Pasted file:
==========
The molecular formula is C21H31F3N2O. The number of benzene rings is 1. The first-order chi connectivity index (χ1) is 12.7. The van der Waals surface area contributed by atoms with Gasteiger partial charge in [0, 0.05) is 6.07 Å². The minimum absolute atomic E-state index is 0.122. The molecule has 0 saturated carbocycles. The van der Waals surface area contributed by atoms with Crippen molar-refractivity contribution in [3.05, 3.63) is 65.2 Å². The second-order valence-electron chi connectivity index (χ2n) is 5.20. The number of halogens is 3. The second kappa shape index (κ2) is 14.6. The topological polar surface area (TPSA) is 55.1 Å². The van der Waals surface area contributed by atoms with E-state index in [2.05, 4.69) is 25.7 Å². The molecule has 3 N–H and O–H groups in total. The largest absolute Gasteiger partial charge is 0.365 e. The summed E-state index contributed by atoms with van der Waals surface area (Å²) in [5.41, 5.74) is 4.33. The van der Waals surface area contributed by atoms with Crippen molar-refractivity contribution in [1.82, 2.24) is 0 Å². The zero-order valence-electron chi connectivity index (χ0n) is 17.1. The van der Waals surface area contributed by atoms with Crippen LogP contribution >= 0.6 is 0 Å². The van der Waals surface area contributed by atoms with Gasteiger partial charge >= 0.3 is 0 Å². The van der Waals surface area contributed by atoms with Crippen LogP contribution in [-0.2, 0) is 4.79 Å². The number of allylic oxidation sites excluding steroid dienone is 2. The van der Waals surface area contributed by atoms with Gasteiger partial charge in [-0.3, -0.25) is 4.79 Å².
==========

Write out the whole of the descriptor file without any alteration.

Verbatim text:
The molecular formula is C21H31F3N2O. The number of benzene rings is 1. The first-order chi connectivity index (χ1) is 12.7. The van der Waals surface area contributed by atoms with Gasteiger partial charge in [0, 0.05) is 6.07 Å². The minimum absolute atomic E-state index is 0.122. The molecule has 0 saturated carbocycles. The van der Waals surface area contributed by atoms with Crippen molar-refractivity contribution in [3.05, 3.63) is 65.2 Å². The second-order valence-electron chi connectivity index (χ2n) is 5.20. The number of halogens is 3. The second kappa shape index (κ2) is 14.6. The topological polar surface area (TPSA) is 55.1 Å². The van der Waals surface area contributed by atoms with E-state index in [2.05, 4.69) is 25.7 Å². The molecule has 3 N–H and O–H groups in total. The largest absolute Gasteiger partial charge is 0.365 e. The summed E-state index contributed by atoms with van der Waals surface area (Å²) in [5.41, 5.74) is 4.33. The van der Waals surface area contributed by atoms with Crippen molar-refractivity contribution in [1.82, 2.24) is 0 Å². The zero-order valence-electron chi connectivity index (χ0n) is 17.1. The van der Waals surface area contributed by atoms with Crippen LogP contribution >= 0.6 is 0 Å². The van der Waals surface area contributed by atoms with Gasteiger partial charge >= 0.3 is 0 Å². The van der Waals surface area contributed by atoms with Crippen LogP contribution in [-0.2, 0) is 4.79 Å². The number of allylic oxidation sites excluding steroid dienone is 2. The van der Waals surface area contributed by atoms with Gasteiger partial charge in [-0.3, -0.25) is 4.79 Å².